You don’t have to run yourself ragged while students passively watch
This post is only partly about student jobs. I have always found most student jobs to be a further burden on my mental energy as I keep track of what everyone is supposed to be doing! I’m looking to make my teaching life easier. The greater insight in this article is how we can harness the power of choices to lead our students to choose a smooth-running classroom.
Classroom management gurus often tell teachers to offer a choice rather than an ultimatum: “you can either give your sunglasses to me or put them in your bag; I’ll be back in a moment to see which you choose”. This technique uses the same psychology but applied to the whole group.
Let’s start with a common issue that drives CI teachers crazy: lack of student engagement. You are trying to conduct a student interview, make a One Word Image or do some guided creative writing but your students are just so passive that you can’t get anywhere with them. In fact, the harder you try and the crazier you dance in the target language, the more passive they seem!
There may be several things going on here, but I want to encourage you NOT to continue pouring out your energy in class hoping to ignite a spark. It is perverse, but the more you perspire, the further students recede into passivity.
Instead, I have a three-part strategy to develop student allies who advocate within their peer group for a smooth-running class.
First of all, tell them what you want, when you want it.
It seems simple, but students may sense your frustration while not really understanding what you want.
Think about the contradictions that can emerge in a CI classroom from the perspective of a student: “teacher tells us we don’t have to speak until we are ready (lots of input before a little output) but then she asks us to all speak”, “teacher tells us to listen listen listen, but then she tells us to speak at the same time (choral response)”, “teacher is constantly shushing me (one person speaks everyone else listens) but then gets mad when I don’t talk”.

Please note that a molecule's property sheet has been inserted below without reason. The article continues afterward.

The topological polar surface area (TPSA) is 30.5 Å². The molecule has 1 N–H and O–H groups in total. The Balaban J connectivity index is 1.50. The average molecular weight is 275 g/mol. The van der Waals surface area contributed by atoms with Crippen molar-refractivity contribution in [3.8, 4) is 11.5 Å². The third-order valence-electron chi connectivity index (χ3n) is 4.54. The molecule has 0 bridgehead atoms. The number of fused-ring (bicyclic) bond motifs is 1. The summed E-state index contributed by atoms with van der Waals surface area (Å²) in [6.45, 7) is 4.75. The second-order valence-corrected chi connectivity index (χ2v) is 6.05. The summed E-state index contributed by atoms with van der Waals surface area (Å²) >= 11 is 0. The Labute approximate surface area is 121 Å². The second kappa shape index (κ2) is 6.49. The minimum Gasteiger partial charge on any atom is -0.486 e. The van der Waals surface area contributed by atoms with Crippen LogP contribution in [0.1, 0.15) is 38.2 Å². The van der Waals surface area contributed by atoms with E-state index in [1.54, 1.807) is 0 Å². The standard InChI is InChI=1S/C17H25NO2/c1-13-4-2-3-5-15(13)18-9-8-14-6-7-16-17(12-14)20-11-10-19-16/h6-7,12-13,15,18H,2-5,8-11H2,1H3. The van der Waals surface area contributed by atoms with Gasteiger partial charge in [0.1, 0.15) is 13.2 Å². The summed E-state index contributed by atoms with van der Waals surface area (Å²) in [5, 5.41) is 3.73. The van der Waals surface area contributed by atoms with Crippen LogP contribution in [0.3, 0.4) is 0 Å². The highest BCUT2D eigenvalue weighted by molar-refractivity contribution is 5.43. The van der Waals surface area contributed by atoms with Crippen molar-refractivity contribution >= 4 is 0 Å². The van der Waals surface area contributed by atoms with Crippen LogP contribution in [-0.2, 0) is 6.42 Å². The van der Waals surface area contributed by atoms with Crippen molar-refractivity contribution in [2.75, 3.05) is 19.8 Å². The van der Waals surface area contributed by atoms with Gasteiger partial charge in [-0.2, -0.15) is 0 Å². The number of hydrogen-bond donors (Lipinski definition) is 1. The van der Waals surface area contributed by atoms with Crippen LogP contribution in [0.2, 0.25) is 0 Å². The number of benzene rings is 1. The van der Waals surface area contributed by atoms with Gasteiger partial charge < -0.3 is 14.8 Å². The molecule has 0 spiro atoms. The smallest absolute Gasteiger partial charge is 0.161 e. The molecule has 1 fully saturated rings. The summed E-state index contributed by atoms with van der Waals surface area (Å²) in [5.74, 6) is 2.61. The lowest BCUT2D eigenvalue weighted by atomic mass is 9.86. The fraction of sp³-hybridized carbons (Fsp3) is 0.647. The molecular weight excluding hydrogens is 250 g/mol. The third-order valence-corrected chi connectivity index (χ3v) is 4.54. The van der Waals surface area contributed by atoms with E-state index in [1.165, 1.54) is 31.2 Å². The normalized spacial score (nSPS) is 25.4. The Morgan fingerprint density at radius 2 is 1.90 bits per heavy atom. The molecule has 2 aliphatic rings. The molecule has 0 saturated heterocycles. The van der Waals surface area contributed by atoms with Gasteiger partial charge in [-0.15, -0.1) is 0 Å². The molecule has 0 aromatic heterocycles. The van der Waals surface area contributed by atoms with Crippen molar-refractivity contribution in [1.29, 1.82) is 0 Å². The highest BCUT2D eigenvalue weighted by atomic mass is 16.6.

From an adolescent perspective having a side chat with a friend might be the same in their mind as answering a student interview question: it’s talking.
I tell them what I want in the target language if my students understand, and I verify their comprehension. At the beginning of the school year, I might do this in English.
Teacher: “(in the target language) Voy a hablar (make talking hand gesture) con Katelyn (gesture towards Katelyn). Katelyn va a hablar (talking hand gesture again) conmigo (touch my chest with my palms). Ustedes (waving my hand towards the entire class) van a escuchar (bring hand to ear). Ahora, (in English) what am I going to do?“
Teacher: “What is Katelyn going to do?”
Teacher: “What are you all (wave hand towards whole class) going to do?”
I’ll do a version of that routine in all levels from 1 through AP every time we do a student interview.
The moment that students in the audience start a side chat, ask the entire class, “what are you all doing (wave your hand out to the whole class just like in the initial instructions so that the memory is activated, and they respond: “Listening”). If the side chat has not stopped, try asking again but punching the “you all” part of the question: “what are you all doing?” Most times you will not need to speak directly to the students chatting. The power of the entire group responding reinforces, “We are listening”. If you have to, you can even hold two palms facing up as offering a choice and ask the whole group in the target language: “Who is speaking? Katelyn and I… or all of you?”
Having the whole group enforce the norms of the activity is powerful and also establishes a calm tone to the class in which the teacher is not losing her cool.
This is also how you’ll train your student allies to remind the class how you want the class to function. Remember, students have 5 or 6 other teachers with 5 or 6 other class expectations. Students will forget your expectations if you are not reinforcing them every single day, all year long.
Second part of the strategy: when the interview doesn’t go well because the student does not engage